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The Customs Union, characterised by an absence of internal borders, is an essential foundation of the European Union (EU) which applies to all trade of goods (Article 28 of the Treaty on the Functioning of the European Union (TFEU). The customs duties on imports and exports, as well as charges having equivalent effect between Member States, are forbidden. At external borders, the Common Customs Tariff, along with the Integrated Tariff (TARIC), is applied to goods from third countries. Goods moving freely within the Union comply with the rules of the internal market and with certain provisions of the Common Commercial Policy. In addition, instruments such as the Community Customs Code ensure that Member States’ customs authorities apply the standards uniformly.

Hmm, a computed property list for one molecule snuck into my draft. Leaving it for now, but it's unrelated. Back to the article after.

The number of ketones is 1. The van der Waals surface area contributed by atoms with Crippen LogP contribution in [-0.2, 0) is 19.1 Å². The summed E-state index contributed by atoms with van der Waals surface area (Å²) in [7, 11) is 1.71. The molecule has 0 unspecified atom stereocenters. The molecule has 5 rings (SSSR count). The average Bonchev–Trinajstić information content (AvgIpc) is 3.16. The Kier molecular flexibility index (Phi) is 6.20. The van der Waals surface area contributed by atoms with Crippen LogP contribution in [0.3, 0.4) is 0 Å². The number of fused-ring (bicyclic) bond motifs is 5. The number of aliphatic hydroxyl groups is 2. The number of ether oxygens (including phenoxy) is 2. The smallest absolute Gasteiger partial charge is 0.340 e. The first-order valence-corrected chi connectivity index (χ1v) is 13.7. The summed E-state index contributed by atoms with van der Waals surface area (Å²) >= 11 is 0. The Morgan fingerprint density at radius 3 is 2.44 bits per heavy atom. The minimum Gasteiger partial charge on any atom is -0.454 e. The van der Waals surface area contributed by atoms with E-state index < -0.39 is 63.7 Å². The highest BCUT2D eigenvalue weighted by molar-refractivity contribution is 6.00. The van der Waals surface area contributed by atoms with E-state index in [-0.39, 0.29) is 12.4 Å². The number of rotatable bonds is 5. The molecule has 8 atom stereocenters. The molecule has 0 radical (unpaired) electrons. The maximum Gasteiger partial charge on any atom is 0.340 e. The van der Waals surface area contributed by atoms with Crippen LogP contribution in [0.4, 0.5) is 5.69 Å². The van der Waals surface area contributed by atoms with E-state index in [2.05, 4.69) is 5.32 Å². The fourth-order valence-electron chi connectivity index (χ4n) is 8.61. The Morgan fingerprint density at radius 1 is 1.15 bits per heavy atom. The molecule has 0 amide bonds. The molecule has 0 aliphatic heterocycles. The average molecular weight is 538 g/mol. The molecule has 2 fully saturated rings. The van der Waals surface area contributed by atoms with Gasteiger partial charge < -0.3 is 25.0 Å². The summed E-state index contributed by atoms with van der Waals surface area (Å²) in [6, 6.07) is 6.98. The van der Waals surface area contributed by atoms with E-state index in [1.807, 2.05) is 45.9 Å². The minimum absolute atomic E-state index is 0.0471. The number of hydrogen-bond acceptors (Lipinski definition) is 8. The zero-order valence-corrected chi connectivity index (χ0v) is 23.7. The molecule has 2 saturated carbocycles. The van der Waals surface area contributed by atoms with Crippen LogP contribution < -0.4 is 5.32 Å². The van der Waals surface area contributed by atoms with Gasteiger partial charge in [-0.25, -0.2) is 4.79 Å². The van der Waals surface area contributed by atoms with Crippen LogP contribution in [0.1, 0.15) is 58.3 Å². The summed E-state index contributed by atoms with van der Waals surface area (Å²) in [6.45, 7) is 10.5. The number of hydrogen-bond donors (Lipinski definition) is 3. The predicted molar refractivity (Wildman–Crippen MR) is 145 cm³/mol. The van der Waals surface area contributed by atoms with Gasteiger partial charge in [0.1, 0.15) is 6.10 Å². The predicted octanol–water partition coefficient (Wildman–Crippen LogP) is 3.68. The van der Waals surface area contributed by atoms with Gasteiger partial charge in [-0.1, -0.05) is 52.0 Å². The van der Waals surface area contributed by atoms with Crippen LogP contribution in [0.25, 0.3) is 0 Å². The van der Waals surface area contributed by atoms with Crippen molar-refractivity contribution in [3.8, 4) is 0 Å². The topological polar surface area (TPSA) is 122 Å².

The Customs Union, initiated by the Treaty of Rome in 1957, was established on 1 July 1968. Its mechanisms have essentially evolved to adapt to new technologies and to ensure greater security, particularly with regard to protection against counterfeiting and piracy.

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